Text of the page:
Labor & Employment

As Feds Eye Unpaid Internships Warily, Written Agreement Can Show Compliance

As the feds prepare to step up enforcement against employers that violate the rules concerning unpaid internships, employers—including law firms—can help demonstrate their compliance by using a written internship agreement, says attorney Rich Meneghello. He is the managing partner of Fisher & Phillip, an employment firm in Portland, Ore.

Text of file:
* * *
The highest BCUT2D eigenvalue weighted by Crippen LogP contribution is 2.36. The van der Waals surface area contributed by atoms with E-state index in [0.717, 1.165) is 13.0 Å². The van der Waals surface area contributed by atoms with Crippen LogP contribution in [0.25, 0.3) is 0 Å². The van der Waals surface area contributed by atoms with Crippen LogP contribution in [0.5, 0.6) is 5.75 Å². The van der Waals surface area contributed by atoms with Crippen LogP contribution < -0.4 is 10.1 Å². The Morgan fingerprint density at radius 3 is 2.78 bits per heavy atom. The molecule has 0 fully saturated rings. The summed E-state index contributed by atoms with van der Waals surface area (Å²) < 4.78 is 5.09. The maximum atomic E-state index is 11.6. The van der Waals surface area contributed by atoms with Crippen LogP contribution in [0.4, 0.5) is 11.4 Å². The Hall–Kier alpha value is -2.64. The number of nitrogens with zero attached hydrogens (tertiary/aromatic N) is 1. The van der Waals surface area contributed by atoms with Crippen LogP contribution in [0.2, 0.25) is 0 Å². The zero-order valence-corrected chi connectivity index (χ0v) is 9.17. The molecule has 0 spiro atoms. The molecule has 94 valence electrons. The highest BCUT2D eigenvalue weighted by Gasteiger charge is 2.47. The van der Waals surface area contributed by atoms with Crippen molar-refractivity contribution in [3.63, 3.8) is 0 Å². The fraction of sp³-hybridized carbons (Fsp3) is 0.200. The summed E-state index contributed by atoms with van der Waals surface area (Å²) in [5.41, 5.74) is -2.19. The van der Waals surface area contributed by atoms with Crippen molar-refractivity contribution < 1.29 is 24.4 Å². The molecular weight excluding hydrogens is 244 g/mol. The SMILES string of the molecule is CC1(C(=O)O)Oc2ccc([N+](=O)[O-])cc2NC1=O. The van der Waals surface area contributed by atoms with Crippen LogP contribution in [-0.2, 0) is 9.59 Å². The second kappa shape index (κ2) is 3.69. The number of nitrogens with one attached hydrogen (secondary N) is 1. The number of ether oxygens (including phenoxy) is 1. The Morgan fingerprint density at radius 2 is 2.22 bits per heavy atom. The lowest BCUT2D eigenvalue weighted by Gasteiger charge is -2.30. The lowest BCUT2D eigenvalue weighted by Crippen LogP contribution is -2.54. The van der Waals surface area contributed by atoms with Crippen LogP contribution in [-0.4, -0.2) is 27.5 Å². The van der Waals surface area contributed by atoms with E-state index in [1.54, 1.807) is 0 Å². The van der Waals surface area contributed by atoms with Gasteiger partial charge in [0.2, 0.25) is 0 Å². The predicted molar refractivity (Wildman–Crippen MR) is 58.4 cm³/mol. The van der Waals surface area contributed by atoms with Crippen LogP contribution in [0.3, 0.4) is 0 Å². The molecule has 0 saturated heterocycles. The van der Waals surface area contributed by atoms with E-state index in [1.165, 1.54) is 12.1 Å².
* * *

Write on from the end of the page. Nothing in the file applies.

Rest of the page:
The starting point for a written agreement should be a U.S. Department of Labor fact sheet setting forth six criteria that must be met for an unpaid internship to be permissible, he tells the Daily Journal of Commerce.

Among the criteria: The experience must be educational, the intern can’t displace another worker and the internship must be for a fixed period.

The six criteria should be emphasized in the internship agreement, says Meneghello. Employers that are found not to be in compliance, he notes, could be required to pay the intern back wages.

Related coverage: “Law Firms Beware: Unpaid Internships May Violate Labor Law, Practitioners Say” “Ever Had an Unpaid Law Internship? Hired an Unpaid Intern?”

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